My three most pivotal moments were when I left the first company I worked for out of college and went to a company which was predominately an OEM supplier. The second moment was when I was asked to develop the aftermarket in Russia. With lots of questions and concerns, especially not speaking the language; how was I going to be successful? The third pivotal moment was leaving a company after 20 years where I was enjoying my job and customers and being offered the position of vice president of marketing where I had no experience. While every decision is always a hard one with questions and concerns, I have learned stepping outside of your comfort zone is rewarding.
Are there any industry leaders that have influenced you/mentored you? Who were they and how has their knowledge assisted you?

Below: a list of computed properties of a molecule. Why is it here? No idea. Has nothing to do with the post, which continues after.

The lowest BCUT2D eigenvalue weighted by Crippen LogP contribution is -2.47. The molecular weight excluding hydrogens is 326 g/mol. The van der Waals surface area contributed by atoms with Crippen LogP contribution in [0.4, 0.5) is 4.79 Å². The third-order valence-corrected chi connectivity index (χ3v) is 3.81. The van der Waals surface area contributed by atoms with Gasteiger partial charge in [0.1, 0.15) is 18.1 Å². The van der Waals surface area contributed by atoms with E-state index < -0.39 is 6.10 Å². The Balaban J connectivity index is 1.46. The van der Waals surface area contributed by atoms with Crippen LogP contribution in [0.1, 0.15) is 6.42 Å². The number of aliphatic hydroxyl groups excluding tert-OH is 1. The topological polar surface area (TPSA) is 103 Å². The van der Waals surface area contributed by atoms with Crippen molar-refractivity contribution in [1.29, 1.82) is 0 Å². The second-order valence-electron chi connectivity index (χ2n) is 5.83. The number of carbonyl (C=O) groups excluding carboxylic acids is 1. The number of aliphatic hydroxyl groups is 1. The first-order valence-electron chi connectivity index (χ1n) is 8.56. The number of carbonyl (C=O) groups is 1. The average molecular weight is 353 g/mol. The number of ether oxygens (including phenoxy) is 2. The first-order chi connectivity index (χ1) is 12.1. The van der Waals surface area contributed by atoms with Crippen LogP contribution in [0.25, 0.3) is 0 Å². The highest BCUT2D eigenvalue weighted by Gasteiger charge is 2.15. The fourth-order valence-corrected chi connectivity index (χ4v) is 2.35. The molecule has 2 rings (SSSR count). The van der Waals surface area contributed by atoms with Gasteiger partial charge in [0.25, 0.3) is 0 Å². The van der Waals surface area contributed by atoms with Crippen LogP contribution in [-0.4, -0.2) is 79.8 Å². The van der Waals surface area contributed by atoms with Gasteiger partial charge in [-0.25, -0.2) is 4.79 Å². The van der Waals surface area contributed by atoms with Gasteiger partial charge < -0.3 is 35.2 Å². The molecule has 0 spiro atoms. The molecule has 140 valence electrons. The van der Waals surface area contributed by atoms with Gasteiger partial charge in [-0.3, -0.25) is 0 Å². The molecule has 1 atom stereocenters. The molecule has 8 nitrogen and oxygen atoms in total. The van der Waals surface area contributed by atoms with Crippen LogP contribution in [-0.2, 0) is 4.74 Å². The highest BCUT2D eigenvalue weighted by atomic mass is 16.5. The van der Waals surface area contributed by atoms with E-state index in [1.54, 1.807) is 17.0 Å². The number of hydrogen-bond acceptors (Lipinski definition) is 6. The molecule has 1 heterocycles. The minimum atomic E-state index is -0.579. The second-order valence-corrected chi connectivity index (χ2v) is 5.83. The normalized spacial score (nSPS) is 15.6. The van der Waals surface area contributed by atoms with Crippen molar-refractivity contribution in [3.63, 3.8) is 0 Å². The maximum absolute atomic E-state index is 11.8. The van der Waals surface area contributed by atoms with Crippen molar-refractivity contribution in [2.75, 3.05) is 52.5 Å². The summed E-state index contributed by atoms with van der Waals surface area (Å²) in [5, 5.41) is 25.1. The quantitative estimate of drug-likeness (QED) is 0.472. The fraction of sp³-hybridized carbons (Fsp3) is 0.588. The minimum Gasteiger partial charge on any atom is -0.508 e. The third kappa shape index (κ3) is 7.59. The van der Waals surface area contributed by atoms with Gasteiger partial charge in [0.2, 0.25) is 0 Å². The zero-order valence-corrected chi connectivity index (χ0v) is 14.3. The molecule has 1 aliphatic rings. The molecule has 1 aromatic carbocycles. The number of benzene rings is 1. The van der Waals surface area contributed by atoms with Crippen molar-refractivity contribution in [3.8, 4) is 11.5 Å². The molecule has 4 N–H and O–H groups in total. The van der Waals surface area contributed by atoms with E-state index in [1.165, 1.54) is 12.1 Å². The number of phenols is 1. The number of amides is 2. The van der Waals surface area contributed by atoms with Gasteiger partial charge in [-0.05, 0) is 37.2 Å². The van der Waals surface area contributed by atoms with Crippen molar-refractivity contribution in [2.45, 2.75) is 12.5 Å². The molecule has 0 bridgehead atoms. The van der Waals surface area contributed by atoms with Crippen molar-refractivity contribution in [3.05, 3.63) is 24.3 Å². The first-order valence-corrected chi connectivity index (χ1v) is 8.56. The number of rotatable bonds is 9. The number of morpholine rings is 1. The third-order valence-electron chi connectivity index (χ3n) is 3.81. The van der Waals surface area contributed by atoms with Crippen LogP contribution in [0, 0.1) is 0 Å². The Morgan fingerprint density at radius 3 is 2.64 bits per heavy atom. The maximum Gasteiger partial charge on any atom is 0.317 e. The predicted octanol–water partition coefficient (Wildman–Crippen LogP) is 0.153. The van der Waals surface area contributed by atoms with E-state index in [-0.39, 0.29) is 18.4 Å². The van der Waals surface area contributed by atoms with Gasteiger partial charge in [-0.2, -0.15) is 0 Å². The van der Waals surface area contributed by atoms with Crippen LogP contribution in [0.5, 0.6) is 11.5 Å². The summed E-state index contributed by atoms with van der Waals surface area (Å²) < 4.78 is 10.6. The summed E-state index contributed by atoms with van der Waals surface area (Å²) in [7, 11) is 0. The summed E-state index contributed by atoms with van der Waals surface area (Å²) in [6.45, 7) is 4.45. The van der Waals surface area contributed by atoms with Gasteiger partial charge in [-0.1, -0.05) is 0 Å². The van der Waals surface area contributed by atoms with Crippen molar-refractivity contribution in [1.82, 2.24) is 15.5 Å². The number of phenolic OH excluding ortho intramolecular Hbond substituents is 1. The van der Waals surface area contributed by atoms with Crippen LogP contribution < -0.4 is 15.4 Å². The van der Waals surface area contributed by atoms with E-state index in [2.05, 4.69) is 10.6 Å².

Over the years there have been many managers, colleagues, and customers who have provided me the leadership and guidance to develop me into who I have become. These individuals went out of their way to provide me guidance and showed me what it takes to become not only a leader but a strong person. I could ask any question or bounce any idea off them and they would provide feedback. There was nothing off limits. These four individuals would challenge me to see how I would react knowing they were pushing the boundaries of what I could do. They allowed me to provide a solution which may not be exactly what they wanted but again they wanted to see how I handle the situation. Every time I had the privilege to talk or even interact with them they always had the time. The individuals that helped develop me into the person I am today beside my father who worked in the automotive industry are Rick Grimm, Dan Hopgood, John Minor and Richard Spitzke.